How cloud-based S&OP should work

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Le Spot Multiburo Espace/Flickr
Le Spot Multiburo Espace/Flickr

Leading platform as a service (PaaS) and cloud infrastructure companies have made significant progress in data encryption, permission-based access, and data level security,  causing supply chain leaders to re-eval­uate the deployment of a cloud-based planning layer over their core ERP.

Properly architected, a cloud-based planning layer enables sharing of S&OP data across key stakeholders Click To Tweet

Properly architected and implemented, a cloud-based planning layer enables the sharing of S&OP data across key stakeholders: con­tract manufacturers, branded and generic business units, distributors and retailers. This planning layer enables collaborative and iterative simulation planning that takes into consideration pertinent factors such as current demand, projected sales scenarios and supply constraints like lead time and capacity.

Once consensus has been achieved on the forecast and the upstream planning of materials and capacity have been agreed to by all concerned stakeholders (for example, the brand owner and its contract manufacturers), the plan can then be adopted by the respective ERP systems to generate lower-level planning like MPS or MRP. In more advanced implementations the platform will be deployed at the execution layer as well, eliminating the need to integrate across multiple ERP silos. See below for an example system.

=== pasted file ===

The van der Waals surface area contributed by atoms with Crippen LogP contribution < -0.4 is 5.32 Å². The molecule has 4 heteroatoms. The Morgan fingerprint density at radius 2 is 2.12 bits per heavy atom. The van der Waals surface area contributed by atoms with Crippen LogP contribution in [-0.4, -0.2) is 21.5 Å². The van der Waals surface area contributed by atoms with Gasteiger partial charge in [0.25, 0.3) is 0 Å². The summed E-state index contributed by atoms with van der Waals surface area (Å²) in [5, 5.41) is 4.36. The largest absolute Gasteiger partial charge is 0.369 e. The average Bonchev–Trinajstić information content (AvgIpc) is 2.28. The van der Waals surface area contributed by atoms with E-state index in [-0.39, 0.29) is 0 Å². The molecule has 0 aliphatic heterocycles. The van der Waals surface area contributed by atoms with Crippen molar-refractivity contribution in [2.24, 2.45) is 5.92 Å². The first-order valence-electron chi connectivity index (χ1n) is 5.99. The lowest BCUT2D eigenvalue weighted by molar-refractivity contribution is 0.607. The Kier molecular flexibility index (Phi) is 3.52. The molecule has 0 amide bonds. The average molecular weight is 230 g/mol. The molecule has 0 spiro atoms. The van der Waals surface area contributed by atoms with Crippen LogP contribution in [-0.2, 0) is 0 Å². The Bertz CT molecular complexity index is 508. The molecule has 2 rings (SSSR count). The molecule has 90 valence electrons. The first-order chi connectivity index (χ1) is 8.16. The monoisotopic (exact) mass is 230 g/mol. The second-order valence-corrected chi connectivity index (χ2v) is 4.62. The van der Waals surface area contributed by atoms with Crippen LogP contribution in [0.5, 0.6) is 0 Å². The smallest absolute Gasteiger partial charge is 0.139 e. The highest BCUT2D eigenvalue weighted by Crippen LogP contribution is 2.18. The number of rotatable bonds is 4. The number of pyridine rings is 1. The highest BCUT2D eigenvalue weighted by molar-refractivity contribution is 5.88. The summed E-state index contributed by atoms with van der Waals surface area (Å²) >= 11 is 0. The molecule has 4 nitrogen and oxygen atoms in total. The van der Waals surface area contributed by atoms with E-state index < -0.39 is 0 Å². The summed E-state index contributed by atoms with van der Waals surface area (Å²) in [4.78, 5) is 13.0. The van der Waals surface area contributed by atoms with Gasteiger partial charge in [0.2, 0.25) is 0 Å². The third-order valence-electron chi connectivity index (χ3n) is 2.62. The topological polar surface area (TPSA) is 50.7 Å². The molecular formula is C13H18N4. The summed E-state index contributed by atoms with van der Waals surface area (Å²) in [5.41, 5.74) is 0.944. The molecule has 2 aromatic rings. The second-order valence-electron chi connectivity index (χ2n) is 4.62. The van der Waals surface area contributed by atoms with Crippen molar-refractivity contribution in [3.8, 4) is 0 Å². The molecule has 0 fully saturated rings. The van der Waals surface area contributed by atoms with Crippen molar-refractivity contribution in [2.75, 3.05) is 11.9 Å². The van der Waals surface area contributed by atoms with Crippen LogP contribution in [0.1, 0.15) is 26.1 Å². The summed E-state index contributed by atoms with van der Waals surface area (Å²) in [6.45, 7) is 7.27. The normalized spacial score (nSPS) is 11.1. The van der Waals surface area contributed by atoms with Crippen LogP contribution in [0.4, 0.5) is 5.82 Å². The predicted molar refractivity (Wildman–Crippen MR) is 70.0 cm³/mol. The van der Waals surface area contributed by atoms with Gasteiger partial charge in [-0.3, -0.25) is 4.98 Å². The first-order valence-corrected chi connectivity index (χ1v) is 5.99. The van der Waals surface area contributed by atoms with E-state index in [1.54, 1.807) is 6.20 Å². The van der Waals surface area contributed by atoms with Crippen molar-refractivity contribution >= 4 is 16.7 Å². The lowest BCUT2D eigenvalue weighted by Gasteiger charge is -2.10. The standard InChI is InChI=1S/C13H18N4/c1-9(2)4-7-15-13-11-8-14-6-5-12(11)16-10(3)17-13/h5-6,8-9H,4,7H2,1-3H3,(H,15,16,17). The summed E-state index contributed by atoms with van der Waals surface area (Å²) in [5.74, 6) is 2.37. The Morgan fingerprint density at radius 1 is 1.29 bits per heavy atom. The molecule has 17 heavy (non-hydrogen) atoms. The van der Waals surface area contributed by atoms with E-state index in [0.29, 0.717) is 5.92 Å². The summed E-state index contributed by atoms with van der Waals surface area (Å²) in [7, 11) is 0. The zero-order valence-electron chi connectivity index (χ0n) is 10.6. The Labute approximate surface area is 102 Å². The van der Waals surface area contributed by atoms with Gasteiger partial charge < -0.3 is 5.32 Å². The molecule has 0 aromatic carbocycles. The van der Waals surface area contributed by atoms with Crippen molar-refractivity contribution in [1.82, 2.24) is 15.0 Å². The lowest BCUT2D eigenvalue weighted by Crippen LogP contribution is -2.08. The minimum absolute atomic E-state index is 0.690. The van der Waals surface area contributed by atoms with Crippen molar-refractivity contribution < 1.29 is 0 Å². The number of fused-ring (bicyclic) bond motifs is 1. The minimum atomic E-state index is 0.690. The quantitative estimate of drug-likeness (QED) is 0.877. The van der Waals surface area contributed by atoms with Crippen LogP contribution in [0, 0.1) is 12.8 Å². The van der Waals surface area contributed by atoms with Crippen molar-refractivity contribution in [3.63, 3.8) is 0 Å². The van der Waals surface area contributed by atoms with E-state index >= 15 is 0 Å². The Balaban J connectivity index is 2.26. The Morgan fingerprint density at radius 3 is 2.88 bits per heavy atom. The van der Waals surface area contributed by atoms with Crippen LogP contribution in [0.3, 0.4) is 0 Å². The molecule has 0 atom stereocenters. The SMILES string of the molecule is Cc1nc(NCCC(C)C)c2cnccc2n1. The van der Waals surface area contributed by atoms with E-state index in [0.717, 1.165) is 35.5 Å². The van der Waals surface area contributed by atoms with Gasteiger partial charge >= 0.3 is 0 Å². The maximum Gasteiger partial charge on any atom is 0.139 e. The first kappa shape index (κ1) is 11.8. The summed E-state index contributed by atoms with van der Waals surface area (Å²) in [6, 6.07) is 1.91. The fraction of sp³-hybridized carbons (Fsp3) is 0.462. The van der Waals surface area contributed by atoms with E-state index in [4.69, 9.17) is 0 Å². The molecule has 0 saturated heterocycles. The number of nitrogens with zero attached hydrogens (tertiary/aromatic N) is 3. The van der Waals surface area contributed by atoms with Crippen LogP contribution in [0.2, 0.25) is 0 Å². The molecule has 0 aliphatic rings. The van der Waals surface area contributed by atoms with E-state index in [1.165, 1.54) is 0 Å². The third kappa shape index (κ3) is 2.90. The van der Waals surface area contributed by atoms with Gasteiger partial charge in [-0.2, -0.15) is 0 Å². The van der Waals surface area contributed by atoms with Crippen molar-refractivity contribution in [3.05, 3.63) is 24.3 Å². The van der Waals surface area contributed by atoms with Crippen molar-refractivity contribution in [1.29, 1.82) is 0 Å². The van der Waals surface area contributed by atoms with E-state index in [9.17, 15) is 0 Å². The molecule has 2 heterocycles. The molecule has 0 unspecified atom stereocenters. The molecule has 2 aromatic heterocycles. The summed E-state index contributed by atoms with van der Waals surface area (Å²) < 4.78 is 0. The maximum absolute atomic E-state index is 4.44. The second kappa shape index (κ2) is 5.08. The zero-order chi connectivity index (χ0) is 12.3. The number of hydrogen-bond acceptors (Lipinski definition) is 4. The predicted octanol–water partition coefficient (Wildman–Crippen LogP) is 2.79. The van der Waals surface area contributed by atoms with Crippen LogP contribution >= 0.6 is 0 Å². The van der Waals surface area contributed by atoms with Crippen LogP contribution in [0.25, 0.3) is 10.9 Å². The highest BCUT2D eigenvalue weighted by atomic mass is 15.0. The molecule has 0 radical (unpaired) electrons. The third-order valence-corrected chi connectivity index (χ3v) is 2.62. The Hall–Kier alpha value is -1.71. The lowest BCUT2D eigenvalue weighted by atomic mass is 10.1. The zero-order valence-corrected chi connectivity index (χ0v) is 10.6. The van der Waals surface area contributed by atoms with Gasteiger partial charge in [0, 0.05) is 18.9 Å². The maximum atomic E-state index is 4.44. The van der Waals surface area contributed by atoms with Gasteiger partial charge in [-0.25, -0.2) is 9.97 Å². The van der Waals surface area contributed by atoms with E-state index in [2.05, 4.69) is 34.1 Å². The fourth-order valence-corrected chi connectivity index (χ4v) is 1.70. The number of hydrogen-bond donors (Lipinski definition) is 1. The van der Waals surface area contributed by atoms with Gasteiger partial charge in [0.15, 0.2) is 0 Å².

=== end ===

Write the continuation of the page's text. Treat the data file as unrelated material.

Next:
Example of cloud-based S&OP (One Network Enterprises)
Example of cloud-based S&OP (One Network Enterprises)

The core of this platform shift resides in the data model itself. The platform contains a deep and rich data model which will represent data globally across all underlying systems, empowering both the advanced S&OP functions as well as supporting data and decision integration back into the ERP environment. This allows the supply network to be easily rolled out to multiple sites within the enterprise and also adopted by new suppliers and customers.

Manufacturers now realize that integrating upwards of 100 contract manufacturers in different regions into their core ERP would take several years. Because cloud based network offerings provide instant connectivity and the ability to maintain a complex and scalable network, regardless of the number of interfaces involved, they are increasingly the choice of companies across almost every industry.

To read more about this subject, I suggest you read the new whitepaper, Supply Chain’s New World Order, which discusses the cloud, S&OP, and why a holistic approach is needed for supply chain management.

Bruce Jacquemard